By NICHOLE GOLDEN, Staff Writer | Published June 12, 2015
COLLEGE PARK—In its 20 years, the Eucharistic Congress has grown by leaps and bounds, and a few Catholics have been on hand since the beginning to witness the progression.
Mayfern Barron has attended every single Eucharistic Congress since it started 20 years ago.
A parishioner at Sts. Peter and Paul Church in Decatur, she recruits some 35 volunteers each year to help at the congress.
“It’s so meaningful to me,” said Barron. “I feel that we need to support the archdiocese.”
A past president of the Atlanta Archdiocesan Council of Catholic Women, Barron said she heard from a Peruvian mother who attended the congress this year for the first time.
The woman’s daughter was dancing as she went forward to receive the Eucharist from Archbishop Wilton D. Gregory, who smiled broadly at the young girl’s joy.
“That mother was so delighted,” explained Barron. “To that mother, it was so impressive.”
A native of Honduras, Barron always postpones her vacation until after the congress.
“The holy Eucharist doesn’t change. That is the draw for me,” she said.
Congress brings cultures together
Barron feels blessed to volunteer on Friday evening and Saturday each year of the event and believes even poor health would not keep her from going.
“I will be there by the help of the good Lord,” she said.
The nurse and mother of five said she feels holy when she is there and wants all Catholics to experience the congress.
“It gives me a peacefulness. It is so powerful,” she said.
The diverse procession at the congress brings cultures together, said Barron.
“It’s just like a garden,” she said.
At her home, Barron has a statue of the Blessed Mother among the roses and uses the garden comparison to describe the Church.
Any garden with just one type of flower is not special. It’s the different colors of flowers, flowers of different heights, some withering and some about to bloom that make a garden beautiful.
Looking back, Barron recalls the first two years when attendance at the congress was in the hundreds, like a well-attended Mass at a larger parish.
She knows the late Archbishop John F. Donoghue would be “well pleased” with the event’s growth. “I just pray that it continues to grow,” she said.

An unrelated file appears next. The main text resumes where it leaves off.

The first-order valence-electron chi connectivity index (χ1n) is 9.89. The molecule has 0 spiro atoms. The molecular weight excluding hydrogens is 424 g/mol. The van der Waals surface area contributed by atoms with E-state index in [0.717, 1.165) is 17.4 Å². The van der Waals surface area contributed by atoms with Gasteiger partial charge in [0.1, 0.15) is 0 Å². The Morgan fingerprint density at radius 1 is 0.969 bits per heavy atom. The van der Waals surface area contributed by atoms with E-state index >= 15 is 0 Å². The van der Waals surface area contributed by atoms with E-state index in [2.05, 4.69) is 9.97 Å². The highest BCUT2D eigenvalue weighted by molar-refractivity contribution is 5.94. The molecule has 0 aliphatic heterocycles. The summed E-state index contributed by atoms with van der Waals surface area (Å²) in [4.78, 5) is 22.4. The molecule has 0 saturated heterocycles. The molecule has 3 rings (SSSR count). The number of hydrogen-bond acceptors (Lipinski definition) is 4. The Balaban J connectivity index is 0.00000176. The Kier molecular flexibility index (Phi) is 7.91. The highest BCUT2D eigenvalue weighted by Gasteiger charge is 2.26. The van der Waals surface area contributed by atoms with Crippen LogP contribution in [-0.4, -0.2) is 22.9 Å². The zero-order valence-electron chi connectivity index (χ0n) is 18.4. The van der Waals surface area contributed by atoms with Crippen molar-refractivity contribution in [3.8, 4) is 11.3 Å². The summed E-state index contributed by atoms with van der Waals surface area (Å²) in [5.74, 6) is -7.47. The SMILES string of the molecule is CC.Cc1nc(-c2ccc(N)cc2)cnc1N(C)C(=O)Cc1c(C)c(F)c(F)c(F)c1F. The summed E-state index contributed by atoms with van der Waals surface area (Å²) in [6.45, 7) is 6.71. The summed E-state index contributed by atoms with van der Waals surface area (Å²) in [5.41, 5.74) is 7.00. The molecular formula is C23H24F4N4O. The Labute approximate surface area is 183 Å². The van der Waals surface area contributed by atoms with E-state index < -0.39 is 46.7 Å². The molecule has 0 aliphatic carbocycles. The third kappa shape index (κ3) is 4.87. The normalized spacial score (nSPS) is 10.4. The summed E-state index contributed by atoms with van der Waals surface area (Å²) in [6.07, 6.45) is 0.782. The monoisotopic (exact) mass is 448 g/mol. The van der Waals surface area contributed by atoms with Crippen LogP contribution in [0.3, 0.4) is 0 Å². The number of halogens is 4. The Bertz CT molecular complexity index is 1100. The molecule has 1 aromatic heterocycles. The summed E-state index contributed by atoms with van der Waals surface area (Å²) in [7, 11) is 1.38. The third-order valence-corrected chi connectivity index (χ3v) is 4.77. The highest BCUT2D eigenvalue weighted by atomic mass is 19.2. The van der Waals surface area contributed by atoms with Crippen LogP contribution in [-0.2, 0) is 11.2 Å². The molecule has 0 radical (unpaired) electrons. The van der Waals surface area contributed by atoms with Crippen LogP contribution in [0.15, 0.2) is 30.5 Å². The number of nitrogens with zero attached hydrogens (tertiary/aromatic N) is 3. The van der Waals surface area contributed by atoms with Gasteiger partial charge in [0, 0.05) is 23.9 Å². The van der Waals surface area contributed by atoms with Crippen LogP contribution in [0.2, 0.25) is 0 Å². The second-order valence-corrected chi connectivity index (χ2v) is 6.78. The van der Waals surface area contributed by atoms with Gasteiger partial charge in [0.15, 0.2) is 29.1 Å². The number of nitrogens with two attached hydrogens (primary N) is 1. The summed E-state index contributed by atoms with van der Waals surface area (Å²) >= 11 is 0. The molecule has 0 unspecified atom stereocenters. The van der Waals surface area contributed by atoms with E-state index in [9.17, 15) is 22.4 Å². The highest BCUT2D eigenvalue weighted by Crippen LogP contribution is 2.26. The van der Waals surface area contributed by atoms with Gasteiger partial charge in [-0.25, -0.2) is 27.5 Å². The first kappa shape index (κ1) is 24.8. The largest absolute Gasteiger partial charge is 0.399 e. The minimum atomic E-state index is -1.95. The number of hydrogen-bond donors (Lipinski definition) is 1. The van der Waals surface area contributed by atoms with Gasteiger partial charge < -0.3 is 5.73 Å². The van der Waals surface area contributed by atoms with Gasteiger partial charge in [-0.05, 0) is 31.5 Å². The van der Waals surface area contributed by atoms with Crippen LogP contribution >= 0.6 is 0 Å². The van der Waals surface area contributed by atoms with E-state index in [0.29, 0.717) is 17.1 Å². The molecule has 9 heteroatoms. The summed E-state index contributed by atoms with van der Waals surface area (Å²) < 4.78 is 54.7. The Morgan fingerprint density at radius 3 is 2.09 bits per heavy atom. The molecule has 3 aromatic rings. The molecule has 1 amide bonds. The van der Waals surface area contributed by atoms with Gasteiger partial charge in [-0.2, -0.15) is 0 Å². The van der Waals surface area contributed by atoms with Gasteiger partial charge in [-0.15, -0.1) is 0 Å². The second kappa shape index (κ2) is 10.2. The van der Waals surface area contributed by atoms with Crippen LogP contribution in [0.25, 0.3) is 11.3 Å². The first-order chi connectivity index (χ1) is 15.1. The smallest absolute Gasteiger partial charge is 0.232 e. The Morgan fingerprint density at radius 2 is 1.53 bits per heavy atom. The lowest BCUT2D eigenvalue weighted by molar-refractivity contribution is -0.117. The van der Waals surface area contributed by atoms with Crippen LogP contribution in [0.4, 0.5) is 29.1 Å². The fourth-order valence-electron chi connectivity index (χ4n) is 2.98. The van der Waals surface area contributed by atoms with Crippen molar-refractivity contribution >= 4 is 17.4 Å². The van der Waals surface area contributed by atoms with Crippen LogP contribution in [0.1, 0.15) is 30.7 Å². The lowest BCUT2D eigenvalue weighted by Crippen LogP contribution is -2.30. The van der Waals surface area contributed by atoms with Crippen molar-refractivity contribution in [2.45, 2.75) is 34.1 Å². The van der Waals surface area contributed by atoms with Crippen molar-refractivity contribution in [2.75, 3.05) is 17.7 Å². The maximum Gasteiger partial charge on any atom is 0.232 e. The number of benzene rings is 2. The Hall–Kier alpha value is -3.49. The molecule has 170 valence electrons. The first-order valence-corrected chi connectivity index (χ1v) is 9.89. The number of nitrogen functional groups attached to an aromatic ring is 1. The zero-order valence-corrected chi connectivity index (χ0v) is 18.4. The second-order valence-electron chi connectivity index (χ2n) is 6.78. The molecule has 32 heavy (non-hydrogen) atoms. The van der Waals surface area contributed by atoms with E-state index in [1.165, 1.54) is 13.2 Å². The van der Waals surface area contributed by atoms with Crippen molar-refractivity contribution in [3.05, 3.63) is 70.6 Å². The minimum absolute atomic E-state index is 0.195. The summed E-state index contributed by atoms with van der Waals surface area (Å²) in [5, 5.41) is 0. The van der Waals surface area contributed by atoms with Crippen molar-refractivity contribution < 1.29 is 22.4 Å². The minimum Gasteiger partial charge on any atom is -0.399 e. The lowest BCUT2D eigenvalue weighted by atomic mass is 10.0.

It’s one of the “best things in north Georgia,” said Barron.
When Saturday’s emcee Russ Spencer, FOX5 news anchor, asked if any attendees had been at the very first congress, Maria Lee of St. Patrick Church in Norcross stood up.
Active in the Korean Catholic community, Lee’s husband served as a translator for Archbishop Donoghue when he gave homilies at Korean Masses.
“I love him,” she said of the late archbishop.
Lee’s favorite parts of attending the congress are the times for prayer and the Eucharistic procession, and meeting up with other Catholics.
“I’ve got a lot of friends over there. I really enjoy it,” said Lee.
Lee and her husband have attended the congress almost every year in the last two decades. She sometimes wears traditional Korean dress, made a banner one year, and has lots of beloved photographs from years past.
Rome liturgy inspired the banner procession
Deacon Whitney Robichaux assisted the master of ceremonies at the first Eucharistic celebration in 1996, held at Holy Spirit Church, Atlanta, and has been at nearly every congress since then both behind-the-scenes and in liturgical roles. About 1,000 people came to the 1996 Corpus Christi celebration.
He set up the first altar and worked with parishes “the first time we carried banners in.”
A deacon at the Cathedral of Christ the King, he remembers the breakthrough year when attendance skyrocketed, and “the police came in wanting to know what was going on because the Interstate was blocked” with busloads of people trying to reach the congress site.
Deacon Robichaux, master of ceremonies for Archbishop Donoghue for many years, said the archbishop was inspired to add a banner procession to the congress after they witnessed an All Saints Day procession in St. Peter’s Square where banners of saints were carried in and movingly displayed.
Asked to comment on what has evolved from the archbishop’s desire for Eucharistic Renewal, the deacon said, “I think it brought the diocese together. … I think it has had a real impact on the diocese in understanding what the true presence (of Christ in the Eucharist) is all about.”
“It is one of the main teaching elements this diocese has and a way for different communities to come together and concelebrate. You see the Vietnamese communities, the Hispanic communities, the Knights of Columbus, come together and see who they are in the whole community,” he said.
“I appreciate all the effort people over the years have put into it to continue to allow it to grow and be strong. Hopefully the people in the diocese appreciate this opportunity and more and more people will continue to come.”
Archbishop Donoghue “truly had a dedication” to adoration of the Eucharist, he said. “In fact, he was on a schedule at the cathedral for an early morning time for him to come over once a week” and serve as a guardian in the perpetual adoration chapel.
“I think to see this continue would bring him joy,” Deacon Robichaux said.
Gretchen Keiser contributed to this story.